Tuesday, December 01, 2009

Venance Grumel's Review of Francis Dvornik's The Photian Schism

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A rough translation of the French from Revue des Études Byzantines, X, 282-283.

The author of this book has already distinguished himself with his remarkable thesis: The Slavs, Byzantium and Rome in the ninth century, Paris (1926). A later work: The legends of Constantine and Methodius in Byzantine views (Prague, 1933), focused particularly on ninth century Byzantine-Slavic history, and the history of the two great missionaries. It was because of their relationships with Photius that Fr. Dvornik addressed the Photian issue. He has continued go deeper into the problem and we have not forgotten the article published in Byzantion: The Second Schism of Photius: An Historical Mystification, followed by several others in connection with the same subject. This is the result of painstaking research that is presented to us in this new place, in one of the collections directed by Mr. Henri Grégoire; it was delayed by the German invasion. The author took his manuscript to London. It was translated to English and first appeared in that language before appearing in its original language in Paris.

The book is the fruit of extensive research and of a reflective return to the whole Photian problem and new thinking. The author's erudition is considerable. This is evidenced in the first place in the remarkable list of sources scanned, books reviewed, and even manuscripts consulted.

We know the results at which the author arrived. He hypothesized that the trial of Photius was based on a fabricated dossier, that Photius was misunderstood by historians, was calumnied, and that he should be rehabilitated. It is this hypothesis that he tried to transform from a thesis to a historical certainty.

In recognizing that Photius is not as black as he was made to be in the past, one wonders if the author did not exaggerate in the opposite direction. The dissertation still maintains a tone of argument that ultimately harms the demonstration. One sees that with every opportunity, in each case doubtful, and even in cases where there is all but contrary evidence, it is the sense favorable to the hero, and without counterweight, that is selective, it gives the impression of a one-sided vision of the events, and that he has not found the right balance. This is a simple summary in which it is not possible to expand elegantly on points that would require discussion. Let me just point out the most important on which the author is far from having made a sufficient demonstration. The first concerns the origin of the conflict for which he insists that Photius is not responsible. I cannot understand his refusal to recognize the cause of the conflict in the ordination of Photius by Gregory Asbestas, the bishop deposed by Ignatius, still less his idea to present this outrage as an act of moderation, this is a real paradox. The second concerns the decree on the symbol of faith, which I've already engaged more than once. He tells me that my demonstration of its inauthenticity is not conclusive, but he does not show, and the rest he does not know of the study published in this journal in 1947, when I started on this subject; I refer to that in the meantime. However, I must respond to the new argument of which I was ignorant then, namely the testimony of Patriarch Euthymius. It would certainly be crucial if it was enacted by Euthymius I, but the manuscript is from the fifteenth century, and there is no reason to deny the possibility of an attribution to Euthymius II, quite the contrary, as I will show later. It must be said that F.D. does not seem to have thought of such a possibility.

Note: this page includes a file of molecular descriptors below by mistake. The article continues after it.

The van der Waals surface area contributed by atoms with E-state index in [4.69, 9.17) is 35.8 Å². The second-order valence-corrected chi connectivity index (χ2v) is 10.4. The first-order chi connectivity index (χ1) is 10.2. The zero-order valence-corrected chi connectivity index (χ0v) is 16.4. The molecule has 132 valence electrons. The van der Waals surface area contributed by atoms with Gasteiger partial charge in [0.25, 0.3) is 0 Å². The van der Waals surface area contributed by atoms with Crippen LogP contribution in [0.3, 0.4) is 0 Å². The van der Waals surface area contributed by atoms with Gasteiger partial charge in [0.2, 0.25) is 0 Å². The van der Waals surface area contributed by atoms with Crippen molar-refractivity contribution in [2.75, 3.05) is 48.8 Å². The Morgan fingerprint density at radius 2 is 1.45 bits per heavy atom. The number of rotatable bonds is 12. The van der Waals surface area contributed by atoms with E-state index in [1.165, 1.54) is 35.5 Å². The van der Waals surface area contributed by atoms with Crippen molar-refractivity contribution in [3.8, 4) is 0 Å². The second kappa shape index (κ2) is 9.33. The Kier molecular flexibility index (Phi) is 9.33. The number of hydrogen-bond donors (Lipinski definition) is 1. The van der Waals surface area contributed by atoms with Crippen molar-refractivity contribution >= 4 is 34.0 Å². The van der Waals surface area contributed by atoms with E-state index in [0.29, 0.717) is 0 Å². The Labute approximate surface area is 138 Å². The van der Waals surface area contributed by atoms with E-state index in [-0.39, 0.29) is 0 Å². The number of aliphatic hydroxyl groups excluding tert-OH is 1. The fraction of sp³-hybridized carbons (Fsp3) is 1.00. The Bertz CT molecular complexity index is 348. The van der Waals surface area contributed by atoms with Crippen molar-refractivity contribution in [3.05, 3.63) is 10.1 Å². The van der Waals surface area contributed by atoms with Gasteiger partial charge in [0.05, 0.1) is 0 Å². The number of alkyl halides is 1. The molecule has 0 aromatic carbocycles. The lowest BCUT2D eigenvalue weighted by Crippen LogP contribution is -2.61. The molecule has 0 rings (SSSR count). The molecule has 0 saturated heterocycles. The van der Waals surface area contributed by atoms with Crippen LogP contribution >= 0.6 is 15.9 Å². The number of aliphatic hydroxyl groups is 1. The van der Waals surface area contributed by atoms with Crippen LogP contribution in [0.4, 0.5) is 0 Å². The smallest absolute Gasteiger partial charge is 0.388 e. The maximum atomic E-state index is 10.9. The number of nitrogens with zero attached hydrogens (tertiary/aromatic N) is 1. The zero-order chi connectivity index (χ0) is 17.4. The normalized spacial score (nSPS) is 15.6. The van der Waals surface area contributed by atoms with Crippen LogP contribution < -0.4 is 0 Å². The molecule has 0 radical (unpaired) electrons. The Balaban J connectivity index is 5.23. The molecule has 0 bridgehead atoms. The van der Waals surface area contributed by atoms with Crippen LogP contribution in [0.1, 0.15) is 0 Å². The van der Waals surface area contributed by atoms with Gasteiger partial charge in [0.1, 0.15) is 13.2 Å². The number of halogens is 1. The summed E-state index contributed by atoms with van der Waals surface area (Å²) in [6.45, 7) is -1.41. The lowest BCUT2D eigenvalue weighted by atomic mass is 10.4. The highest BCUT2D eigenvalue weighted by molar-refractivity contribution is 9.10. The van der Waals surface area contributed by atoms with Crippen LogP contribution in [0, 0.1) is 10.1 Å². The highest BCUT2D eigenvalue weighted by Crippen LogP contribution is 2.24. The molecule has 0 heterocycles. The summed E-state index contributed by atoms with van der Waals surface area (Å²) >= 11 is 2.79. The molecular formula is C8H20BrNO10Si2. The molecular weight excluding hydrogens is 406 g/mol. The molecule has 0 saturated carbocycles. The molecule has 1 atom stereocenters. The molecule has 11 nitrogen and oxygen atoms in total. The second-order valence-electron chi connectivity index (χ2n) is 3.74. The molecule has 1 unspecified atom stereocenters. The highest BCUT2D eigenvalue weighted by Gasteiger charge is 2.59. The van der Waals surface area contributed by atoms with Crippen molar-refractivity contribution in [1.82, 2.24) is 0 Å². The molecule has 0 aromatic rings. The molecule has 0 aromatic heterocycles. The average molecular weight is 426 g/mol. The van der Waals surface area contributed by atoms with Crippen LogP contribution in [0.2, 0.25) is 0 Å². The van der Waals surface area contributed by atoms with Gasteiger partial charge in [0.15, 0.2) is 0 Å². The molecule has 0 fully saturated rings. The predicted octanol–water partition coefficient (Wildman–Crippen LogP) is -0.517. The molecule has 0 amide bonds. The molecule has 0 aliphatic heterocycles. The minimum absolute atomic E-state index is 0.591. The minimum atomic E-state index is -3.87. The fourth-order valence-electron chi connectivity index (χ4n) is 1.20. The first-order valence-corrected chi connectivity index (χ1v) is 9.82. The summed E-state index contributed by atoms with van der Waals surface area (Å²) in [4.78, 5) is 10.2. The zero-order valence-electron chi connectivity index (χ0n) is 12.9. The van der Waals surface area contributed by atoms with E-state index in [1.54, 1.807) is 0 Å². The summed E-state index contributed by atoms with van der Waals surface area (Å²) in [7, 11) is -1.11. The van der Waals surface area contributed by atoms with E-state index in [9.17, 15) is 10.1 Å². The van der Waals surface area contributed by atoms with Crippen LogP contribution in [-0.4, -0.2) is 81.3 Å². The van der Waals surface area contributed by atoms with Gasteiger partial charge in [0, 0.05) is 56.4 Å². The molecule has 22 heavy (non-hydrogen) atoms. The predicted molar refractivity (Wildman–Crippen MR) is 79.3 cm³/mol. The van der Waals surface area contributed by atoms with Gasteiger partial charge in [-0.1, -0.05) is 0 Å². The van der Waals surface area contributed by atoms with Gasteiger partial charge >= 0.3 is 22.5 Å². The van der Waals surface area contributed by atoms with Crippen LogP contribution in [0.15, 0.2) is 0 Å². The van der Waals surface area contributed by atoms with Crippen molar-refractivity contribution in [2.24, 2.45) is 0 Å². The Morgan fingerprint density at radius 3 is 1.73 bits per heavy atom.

The third question, the most important, is that which concerns the Eighth Ecumenical Council. F. D. thinks he can prove that it was abrogated by John VIII. He uses, to that end, the documents transmitted by Ivo of Chartes, without taking into account that these fragments come from the Photian Council where the papal documents were altered. He also uses the Western legal tradition of the ecumenicity of that council appearing at the end of the eleventh century. He forgets that the Council of 869, which put forth no definition of faith, had met for only personal matters and that, the Photian question having been liquidated at the Council of 899, there was no reason to call attention to it again, and the peace of the Church demanded not doing so. Hence there was far from an abrogation. Moreover, the integral letter of Stephen V to the Emperor Basil I that I presented to International Congress of Byzantine Studies in Paris and Brussels, shows that no pope had suppressed the acts of the Eighth Council.

I leave aside for now the other minor points.

Despite the differences that separate me from F. D., I highly appreciate the value of his work, which I consider the most important work published on the Photian Schism since Hergenröther and essential for anyone who wants to study this major historical problem.

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